Archive for March, 2016

Transforming Victories

Christian love aims beyond “this world.” It is itself a ray, a manifestation of the Kingdom of God; it transcends and overcomes all limitations, all “conditions” of this world because its motivation as well as its goals and consummation is in God. And we know that even in this world, which “lies in evil,” the only lasting and transforming victories are those of love. Alexander Schmemann, in Great Lent

schmemannThere are times when I doubt the power of love and grace. I don’t think I’m alone. I doubt it when violence springs up in airports and train stations. I doubt love’s power when conflicts seem intractable and endless. I doubt it when more people are hurt, and become afraid. I doubt that there is any love strong enough to pierce the darkness of it all.

I think that is how we must feel as this week, Holy Week, progresses. As we walk with Jesus who arrived in Jerusalem out of love as the religious leaders conspire to take his life. Jesus is willingly giving it up, laying down his life. Perhaps, we must feel hopeless to let such love in.

That is what happens as Jesus goes to the cross. He puts love to the test. Is love strong enough to provide forgiveness for the worst that we can do? Is love enough to staunch the flow of wrong and bring healing in the face of generations of division? Is love stronger even than death?

Jesus’ answer is the cross and the empty tomb. The cross shows us that there is no place God will not go to love. The empty tomb proclaims the victory of love, God’s love, and it invites us to live this new way of love that can only come from Jesus. This is the love that can love one’s enemies because we were God’s enemies and he loved us. This is the love that lives beyond death because Jesus came from the grave.

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Who am I?

 

Perhaps, you heard the news that Pat Conroy died last week in his native Beaufort, South Carolina. Pat deserves mention because of his popular searching novels such as South of Broad and the Prince of Tides. Like me, you may love the southern reflections in his work:

Pat ConroyI would like to walk his southern world, thanking God for oysters and porpoises, praising God for birdsongs and sheet lightning, and seeing God reflected in pools of creekwater and the eyes of stray cats. I would like to have talked to yard dogs and tanagers as if they were my friends and fellow travelers along the sun-tortured highways, intoxicated with a love of God, swollen with charity like a rainbow, in the thoughtless mingling of its hues, connecting two distant fields in its glorious arc. I would like to have seen the world with eyes incapable of anything but wonder, and a tongue fluent only in praise. ― Pat ConroyThe Prince of Tides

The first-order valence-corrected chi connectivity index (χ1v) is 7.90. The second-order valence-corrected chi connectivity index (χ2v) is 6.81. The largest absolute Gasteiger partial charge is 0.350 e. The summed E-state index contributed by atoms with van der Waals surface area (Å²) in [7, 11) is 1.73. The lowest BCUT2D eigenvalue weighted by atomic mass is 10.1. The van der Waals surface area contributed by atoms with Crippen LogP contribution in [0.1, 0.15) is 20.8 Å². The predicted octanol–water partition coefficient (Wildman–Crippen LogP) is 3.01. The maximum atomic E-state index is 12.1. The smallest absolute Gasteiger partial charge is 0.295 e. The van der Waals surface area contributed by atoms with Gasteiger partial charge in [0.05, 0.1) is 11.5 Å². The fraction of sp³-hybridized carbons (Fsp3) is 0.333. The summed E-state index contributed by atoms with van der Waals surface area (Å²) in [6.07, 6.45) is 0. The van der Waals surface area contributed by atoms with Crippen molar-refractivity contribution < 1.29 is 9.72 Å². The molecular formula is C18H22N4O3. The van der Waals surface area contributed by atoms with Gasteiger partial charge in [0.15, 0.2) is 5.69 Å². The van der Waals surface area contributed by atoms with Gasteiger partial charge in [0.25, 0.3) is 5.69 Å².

Pat died of pancreatic cancer. His last Facebook post drew my attention:

I celebrated my 70th birthday in October and realized that I’ve spent my whole writing life trying to find out who I am and I don’t believe I’ve even come close. Pat Conroy

I love the honesty of Conroy. How many of us share that feeling?  The project of our lives has been to discover who we really are. We use our relationships, our vocation, all of our energies for that singular purpose. Our lives are journeys of self-exploration. One wonders if Conroy is not, by creating and developing his characters, by noodling out their stories, really exploring his own passage, the tide of his own life.

As human beings we have long lived with this question. The Psalmist asked: “What is man that you are mindful of him?” Solomon explored his identity by attempting to unravel the meaning of life. John Calvin opened his opus The Institutes with two parallel statements:

There is no knowledge of yourself without the knowledge of God.

There is no knowledge of God without the knowledge of yourself.

Calvin tied these two together more closely than bread and butter, up and down, salt and pepper. You cannot have one without the other. Perhaps, that is the fly in the ointment of our present world. We want one without a willingness to consider the other. Even Jean-Paul Sarte said:

No finite point has meaning without an infinite reference point.

So, who am I? Dietrich Bonhoeffer wrestled with this from his captivity in a Nazi prison. He wrote tellingly what he discovered. In part, he said:

Who am I? They often tell me
I would step from my cell’s confinement
calmly, cheerfully, firmly,
like a squire from his country-house.

Who am I? They also tell me
I would talk to my warders
freely and friendly and clearly,
as though it were mine to command.

Am I then really all that which other men tell of?
Or am I only what I myself know of myself,
restless and longing and sick, like a bird in a cage,
struggling for breath, as though hands were compressing my throat…

Who am I? This or the other?
Am I one person today, and tomorrow another?
Am I both at once? A hypocrite before others…

Who am I? They mock me, these lonely questions of mine.
Whoever I am, thou knowest, O God, I am thine.

Seeing his own life, Bonhoeffer cannot answer the question of his own true identity. He sees the mess of all he has been. It is only in God, being God’s, that his life is rooted, that he can know who he is. Whoever I am, I am yours.